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SERM.

And, 1. Let us often consider such ArguXVII. ments, to move us to the Pursuit after it, Was I have before mentioned : How easy, and se

date, and happy, it will make us in the inward State, and the secret Recesses, of our own Minds; how beneficial it will be in its Influences upon the Public; how many Miseries it might have prevented ; how many Happinesses it would procure, were it universally practised. Let us then consider of how bad Consequence, and of what wretched Influence the Temper contrary to it must necessarily be, upon Society; whatWrath and Anger, what Malice and Ill-will; what Outrages, and Tumults, and Wars, and Massacres, it has been, and ever will be, the Occasion of; A deep Sense of these, and of the great Duty of imitating God in our Tempers and Practice, will help us in the obtaining and possessing this divine Virtue. And

2. In order to this, it is absolutely necessary that we should free ourselves from Hatred and Malice, Pride and Arrogance. Love and Humility are the proper Road to this Virtue ; but Uncharitableness and Pride lead us into Paths quite distinct from, and opposite to it. For the more we love our Neighbour, the more ready fhall we be to design and promote his Happiness; and the more desirous and studious we are of that, the more shall we be willing to

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yield all lesser Points up to it; to comply in any se RM. thing of no great Importance, when that de- XVII. mands it. And then, the more humble we are, the less Opinion and Value we set upon Ourselves; the less shall we be sensible of any undervaluing of ourselves by Compliance and Yielding; the more ready shall we be to submit to all good Offices; to recede from what we might, perhaps, in justice, claim, and to shew a Pattern to all about us, of Moderation and Condescension. But, on the other side, if we have conceived, or do nourish, any Prejudices against Mens Persons; if we hate'and abhor Men, because they do not fall in with us in all things ; or entertain any sort of Ill-will against them ; this will make us glad to displease and incense them, to heighten their Prejudices already embraced, but is never likely to make us consult their Good at any Time, or prefer it before the least Advantage, or most insignificant Humour, of our own ; or to make us sollicitous in our Endeavours after a Frame of Mind, which consists in a Readiness to yield and comply, for the sake of our common Good and Happiness.

And therefore, if our Breasts be filled with Pride, with an overweening Conceit of Ourselves, of our own Abilities, and our own Way; if we be too arrogant to hear of any Alteration in Ourselves ; if we think it beneath our Dignity to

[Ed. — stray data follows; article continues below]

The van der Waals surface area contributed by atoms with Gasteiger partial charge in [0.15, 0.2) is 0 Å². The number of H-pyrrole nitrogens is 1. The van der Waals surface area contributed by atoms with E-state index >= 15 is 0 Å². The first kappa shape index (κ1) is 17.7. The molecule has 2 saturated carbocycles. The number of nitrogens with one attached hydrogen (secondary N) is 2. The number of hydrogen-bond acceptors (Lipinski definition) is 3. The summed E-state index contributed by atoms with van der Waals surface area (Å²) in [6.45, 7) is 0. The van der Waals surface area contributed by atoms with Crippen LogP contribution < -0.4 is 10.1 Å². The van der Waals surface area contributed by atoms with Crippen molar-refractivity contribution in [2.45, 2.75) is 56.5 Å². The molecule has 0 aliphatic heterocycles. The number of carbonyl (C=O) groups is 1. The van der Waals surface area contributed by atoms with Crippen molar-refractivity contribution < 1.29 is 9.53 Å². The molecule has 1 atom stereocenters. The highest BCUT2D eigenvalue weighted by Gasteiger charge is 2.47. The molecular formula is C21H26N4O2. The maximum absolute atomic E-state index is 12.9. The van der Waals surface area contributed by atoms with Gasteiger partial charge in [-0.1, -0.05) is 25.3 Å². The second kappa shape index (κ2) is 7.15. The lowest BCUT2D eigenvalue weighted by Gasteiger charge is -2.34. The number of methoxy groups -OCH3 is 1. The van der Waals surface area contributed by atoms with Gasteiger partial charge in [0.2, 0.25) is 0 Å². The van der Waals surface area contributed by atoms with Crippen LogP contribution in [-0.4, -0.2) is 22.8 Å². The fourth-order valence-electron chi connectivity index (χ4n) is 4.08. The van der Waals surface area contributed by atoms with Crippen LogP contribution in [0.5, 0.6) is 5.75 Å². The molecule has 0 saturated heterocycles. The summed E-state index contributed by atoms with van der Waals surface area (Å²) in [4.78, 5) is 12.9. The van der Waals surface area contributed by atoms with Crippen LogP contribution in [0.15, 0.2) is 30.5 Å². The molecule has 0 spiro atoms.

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SÉRM. gainst the like deplorable Calamities xvII. transmit those inestimable Blessings of Religimous and Civil Liberty, we at present enjoy,

(under the wise Government of Those who appear

to know the Value of this Virtue) safe, and unviolated, to future Times: And this, I am sure, ought to be the hearty Endeavour of every Protestant Englisman, of what Denomination foever.

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SERMON XVIII.

Preached at St. Swithin's Church, on Sept. 2,

1702, being the Fast-day observed in Re-
membrance of the Fire of London, 1666.

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LUKE XIX. 41, 42.

And when he was come near, he beheld the City,

and wept over it, saying, If thou hadt known, even thou, at least in this thy Day, the Things that belong unto thy Peace! But now they are bid from thine Eyes.

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HE City our blessed Lord thus wept SERM. over, was Jerusalem; esteemed, by the xviii.

Jews, as the Glory of the whole m Earth. But he wept not over it, as a Collection of fine Buildings; but as it was the Capital City, and principal Resort, of the whole Jewish Nation; as it contained in it a vast Number of that People whom God had chosen out of the World to be his own : an ungrateful and rebellious People, that had had all Me

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SER M. thods tried with them, to make them better xvm. and happier, but could not be reclaimed by

any; that had killed and stoned the Prophets God had sent to them, and now were going to reject and kill his Son; and so were destined, through their own Wickedness, to a great and remarkable Ruine and Destruction. The Thought and Foresight of this moved the Compassion of our Lord, who came to save them. When he was near, He bebeld the City; and that View brought to his Mind those difmal Calamities the Inhabitants of it were calling down upon themselves : And be wept over it, expressing his tender Regard to it's Inhabitants in thisWish, If thou hadst known, even thou, in this thy Day, i. e. if, in this your last Trial, now at this Time when I am sent to You with the last Offers of God's Mercy, the Things that belong to thy Peace! If You, the Inhabitants, had understood what is your true and real Interest, your Duty and your Happiness ! But now they are hid from thine Eyes, i. e. from this Time, If You, the People highly favoured of God, are resolved to perfist in Infidelity, and even to reject Me your long-expected Messiah, whom God has sent to you, with his last Offers; there can be no more Hopes. God Almighty most justly now gives you over, to be led by that perverse

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